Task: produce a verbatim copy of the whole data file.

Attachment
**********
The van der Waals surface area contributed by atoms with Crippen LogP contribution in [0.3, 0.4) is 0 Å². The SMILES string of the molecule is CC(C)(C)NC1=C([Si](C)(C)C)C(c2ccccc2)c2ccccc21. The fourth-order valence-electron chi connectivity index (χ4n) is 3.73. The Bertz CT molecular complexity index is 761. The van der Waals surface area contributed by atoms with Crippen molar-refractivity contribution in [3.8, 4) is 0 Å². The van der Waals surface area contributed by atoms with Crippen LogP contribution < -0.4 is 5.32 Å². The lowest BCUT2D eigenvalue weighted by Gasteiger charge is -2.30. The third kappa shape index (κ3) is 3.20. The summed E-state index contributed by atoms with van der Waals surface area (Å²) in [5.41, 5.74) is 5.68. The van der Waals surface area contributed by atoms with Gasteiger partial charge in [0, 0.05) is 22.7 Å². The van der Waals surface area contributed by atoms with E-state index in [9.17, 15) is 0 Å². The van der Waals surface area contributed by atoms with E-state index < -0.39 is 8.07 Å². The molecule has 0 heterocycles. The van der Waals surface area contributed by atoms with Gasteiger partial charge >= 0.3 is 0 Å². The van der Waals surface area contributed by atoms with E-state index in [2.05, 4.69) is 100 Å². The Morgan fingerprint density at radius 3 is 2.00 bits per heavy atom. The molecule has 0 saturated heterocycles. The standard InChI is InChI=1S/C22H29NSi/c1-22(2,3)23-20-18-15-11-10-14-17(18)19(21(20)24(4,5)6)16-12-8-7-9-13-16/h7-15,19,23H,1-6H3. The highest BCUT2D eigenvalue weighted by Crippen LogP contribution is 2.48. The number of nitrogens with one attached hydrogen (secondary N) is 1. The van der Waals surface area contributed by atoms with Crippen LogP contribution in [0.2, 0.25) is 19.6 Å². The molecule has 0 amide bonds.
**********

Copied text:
The van der Waals surface area contributed by atoms with Crippen LogP contribution in [0.3, 0.4) is 0 Å². The SMILES string of the molecule is CC(C)(C)NC1=C([Si](C)(C)C)C(c2ccccc2)c2ccccc21. The fourth-order valence-electron chi connectivity index (χ4n) is 3.73. The Bertz CT molecular complexity index is 761. The van der Waals surface area contributed by atoms with Crippen molar-refractivity contribution in [3.8, 4) is 0 Å². The van der Waals surface area contributed by atoms with Crippen LogP contribution < -0.4 is 5.32 Å². The lowest BCUT2D eigenvalue weighted by Gasteiger charge is -2.30. The third kappa shape index (κ3) is 3.20. The summed E-state index contributed by atoms with van der Waals surface area (Å²) in [5.41, 5.74) is 5.68. The van der Waals surface area contributed by atoms with Gasteiger partial charge in [0, 0.05) is 22.7 Å². The van der Waals surface area contributed by atoms with E-state index in [9.17, 15) is 0 Å². The van der Waals surface area contributed by atoms with E-state index < -0.39 is 8.07 Å². The molecule has 0 heterocycles. The van der Waals surface area contributed by atoms with Gasteiger partial charge >= 0.3 is 0 Å². The van der Waals surface area contributed by atoms with E-state index in [2.05, 4.69) is 100 Å². The Morgan fingerprint density at radius 3 is 2.00 bits per heavy atom. The molecule has 0 saturated heterocycles. The standard InChI is InChI=1S/C22H29NSi/c1-22(2,3)23-20-18-15-11-10-14-17(18)19(21(20)24(4,5)6)16-12-8-7-9-13-16/h7-15,19,23H,1-6H3. The highest BCUT2D eigenvalue weighted by Crippen LogP contribution is 2.48. The number of nitrogens with one attached hydrogen (secondary N) is 1. The van der Waals surface area contributed by atoms with Crippen LogP contribution in [0.2, 0.25) is 19.6 Å². The molecule has 0 amide bonds.